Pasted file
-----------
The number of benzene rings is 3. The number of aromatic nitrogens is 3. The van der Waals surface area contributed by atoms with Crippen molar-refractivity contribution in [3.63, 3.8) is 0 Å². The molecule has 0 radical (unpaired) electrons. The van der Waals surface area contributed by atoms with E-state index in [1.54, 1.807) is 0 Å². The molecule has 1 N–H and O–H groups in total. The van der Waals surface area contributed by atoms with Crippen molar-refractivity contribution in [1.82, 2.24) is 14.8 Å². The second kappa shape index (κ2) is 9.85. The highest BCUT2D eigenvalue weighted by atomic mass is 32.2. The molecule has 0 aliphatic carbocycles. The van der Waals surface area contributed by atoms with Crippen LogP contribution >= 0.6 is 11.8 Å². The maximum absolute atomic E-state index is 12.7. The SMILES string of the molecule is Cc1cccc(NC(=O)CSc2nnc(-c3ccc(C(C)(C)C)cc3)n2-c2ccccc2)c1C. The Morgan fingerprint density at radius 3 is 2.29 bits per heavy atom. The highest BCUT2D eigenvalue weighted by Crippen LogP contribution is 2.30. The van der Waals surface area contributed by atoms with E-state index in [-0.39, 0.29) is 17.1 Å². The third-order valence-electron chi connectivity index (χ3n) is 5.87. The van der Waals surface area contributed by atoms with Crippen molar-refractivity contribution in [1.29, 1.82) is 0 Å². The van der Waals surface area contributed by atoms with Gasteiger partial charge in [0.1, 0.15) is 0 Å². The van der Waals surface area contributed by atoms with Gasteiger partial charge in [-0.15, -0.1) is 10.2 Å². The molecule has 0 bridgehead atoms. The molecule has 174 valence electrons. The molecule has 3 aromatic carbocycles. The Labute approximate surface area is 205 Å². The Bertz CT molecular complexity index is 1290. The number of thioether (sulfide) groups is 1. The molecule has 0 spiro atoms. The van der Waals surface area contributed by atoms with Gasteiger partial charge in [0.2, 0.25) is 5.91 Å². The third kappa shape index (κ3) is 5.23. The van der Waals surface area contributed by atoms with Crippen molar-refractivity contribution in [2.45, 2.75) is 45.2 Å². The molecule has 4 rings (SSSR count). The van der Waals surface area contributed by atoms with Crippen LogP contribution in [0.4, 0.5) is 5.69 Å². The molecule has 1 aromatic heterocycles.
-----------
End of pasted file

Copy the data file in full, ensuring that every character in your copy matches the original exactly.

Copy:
The number of benzene rings is 3. The number of aromatic nitrogens is 3. The van der Waals surface area contributed by atoms with Crippen molar-refractivity contribution in [3.63, 3.8) is 0 Å². The molecule has 0 radical (unpaired) electrons. The van der Waals surface area contributed by atoms with E-state index in [1.54, 1.807) is 0 Å². The molecule has 1 N–H and O–H groups in total. The van der Waals surface area contributed by atoms with Crippen molar-refractivity contribution in [1.82, 2.24) is 14.8 Å². The second kappa shape index (κ2) is 9.85. The highest BCUT2D eigenvalue weighted by atomic mass is 32.2. The molecule has 0 aliphatic carbocycles. The van der Waals surface area contributed by atoms with Crippen LogP contribution >= 0.6 is 11.8 Å². The maximum absolute atomic E-state index is 12.7. The SMILES string of the molecule is Cc1cccc(NC(=O)CSc2nnc(-c3ccc(C(C)(C)C)cc3)n2-c2ccccc2)c1C. The Morgan fingerprint density at radius 3 is 2.29 bits per heavy atom. The highest BCUT2D eigenvalue weighted by Crippen LogP contribution is 2.30. The van der Waals surface area contributed by atoms with E-state index in [-0.39, 0.29) is 17.1 Å². The third-order valence-electron chi connectivity index (χ3n) is 5.87. The van der Waals surface area contributed by atoms with Crippen molar-refractivity contribution in [1.29, 1.82) is 0 Å². The van der Waals surface area contributed by atoms with Gasteiger partial charge in [0.1, 0.15) is 0 Å². The van der Waals surface area contributed by atoms with Gasteiger partial charge in [-0.15, -0.1) is 10.2 Å². The molecule has 0 bridgehead atoms. The molecule has 174 valence electrons. The molecule has 3 aromatic carbocycles. The Labute approximate surface area is 205 Å². The Bertz CT molecular complexity index is 1290. The number of thioether (sulfide) groups is 1. The molecule has 0 spiro atoms. The van der Waals surface area contributed by atoms with Gasteiger partial charge in [0.2, 0.25) is 5.91 Å². The third kappa shape index (κ3) is 5.23. The van der Waals surface area contributed by atoms with Crippen molar-refractivity contribution in [2.45, 2.75) is 45.2 Å². The molecule has 4 rings (SSSR count). The van der Waals surface area contributed by atoms with Crippen LogP contribution in [0.4, 0.5) is 5.69 Å². The molecule has 1 aromatic heterocycles.